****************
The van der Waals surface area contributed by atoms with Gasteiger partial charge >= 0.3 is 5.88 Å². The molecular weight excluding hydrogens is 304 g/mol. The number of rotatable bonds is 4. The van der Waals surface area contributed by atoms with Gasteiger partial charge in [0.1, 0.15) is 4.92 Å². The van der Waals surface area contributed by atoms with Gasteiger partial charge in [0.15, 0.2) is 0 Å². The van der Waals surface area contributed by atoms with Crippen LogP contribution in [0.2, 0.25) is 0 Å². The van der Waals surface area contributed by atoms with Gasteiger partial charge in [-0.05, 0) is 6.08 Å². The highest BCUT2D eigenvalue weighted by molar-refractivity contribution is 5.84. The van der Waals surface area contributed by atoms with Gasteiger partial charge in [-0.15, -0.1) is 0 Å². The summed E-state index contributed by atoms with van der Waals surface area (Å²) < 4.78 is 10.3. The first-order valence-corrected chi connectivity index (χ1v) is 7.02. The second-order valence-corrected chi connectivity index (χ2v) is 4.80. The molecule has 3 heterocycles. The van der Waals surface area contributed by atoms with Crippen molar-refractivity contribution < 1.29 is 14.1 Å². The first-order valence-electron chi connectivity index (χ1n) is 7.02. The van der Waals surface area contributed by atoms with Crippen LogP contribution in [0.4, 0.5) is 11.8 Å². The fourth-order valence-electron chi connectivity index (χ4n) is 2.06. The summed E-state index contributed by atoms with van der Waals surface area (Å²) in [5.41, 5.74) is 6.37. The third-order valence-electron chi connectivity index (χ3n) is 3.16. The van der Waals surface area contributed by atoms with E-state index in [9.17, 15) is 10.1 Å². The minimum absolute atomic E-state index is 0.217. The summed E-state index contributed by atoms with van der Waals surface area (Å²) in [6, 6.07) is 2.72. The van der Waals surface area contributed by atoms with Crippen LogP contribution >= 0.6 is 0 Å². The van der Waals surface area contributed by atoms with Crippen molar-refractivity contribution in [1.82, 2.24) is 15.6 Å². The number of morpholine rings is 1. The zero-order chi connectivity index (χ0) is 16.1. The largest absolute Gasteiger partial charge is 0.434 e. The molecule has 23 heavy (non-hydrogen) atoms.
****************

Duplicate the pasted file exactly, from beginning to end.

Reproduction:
The van der Waals surface area contributed by atoms with Gasteiger partial charge >= 0.3 is 5.88 Å². The molecular weight excluding hydrogens is 304 g/mol. The number of rotatable bonds is 4. The van der Waals surface area contributed by atoms with Gasteiger partial charge in [0.1, 0.15) is 4.92 Å². The van der Waals surface area contributed by atoms with Gasteiger partial charge in [0.15, 0.2) is 0 Å². The van der Waals surface area contributed by atoms with Crippen LogP contribution in [0.2, 0.25) is 0 Å². The van der Waals surface area contributed by atoms with Gasteiger partial charge in [-0.05, 0) is 6.08 Å². The highest BCUT2D eigenvalue weighted by molar-refractivity contribution is 5.84. The van der Waals surface area contributed by atoms with Gasteiger partial charge in [-0.15, -0.1) is 0 Å². The summed E-state index contributed by atoms with van der Waals surface area (Å²) < 4.78 is 10.3. The first-order valence-corrected chi connectivity index (χ1v) is 7.02. The second-order valence-corrected chi connectivity index (χ2v) is 4.80. The molecule has 3 heterocycles. The van der Waals surface area contributed by atoms with Crippen molar-refractivity contribution < 1.29 is 14.1 Å². The first-order valence-electron chi connectivity index (χ1n) is 7.02. The van der Waals surface area contributed by atoms with Crippen LogP contribution in [0.4, 0.5) is 11.8 Å². The fourth-order valence-electron chi connectivity index (χ4n) is 2.06. The summed E-state index contributed by atoms with van der Waals surface area (Å²) in [5.41, 5.74) is 6.37. The third-order valence-electron chi connectivity index (χ3n) is 3.16. The van der Waals surface area contributed by atoms with E-state index in [9.17, 15) is 10.1 Å². The minimum absolute atomic E-state index is 0.217. The summed E-state index contributed by atoms with van der Waals surface area (Å²) in [6, 6.07) is 2.72. The van der Waals surface area contributed by atoms with Crippen LogP contribution >= 0.6 is 0 Å². The van der Waals surface area contributed by atoms with Crippen molar-refractivity contribution in [1.82, 2.24) is 15.6 Å². The number of morpholine rings is 1. The zero-order chi connectivity index (χ0) is 16.1. The largest absolute Gasteiger partial charge is 0.434 e. The molecule has 23 heavy (non-hydrogen) atoms.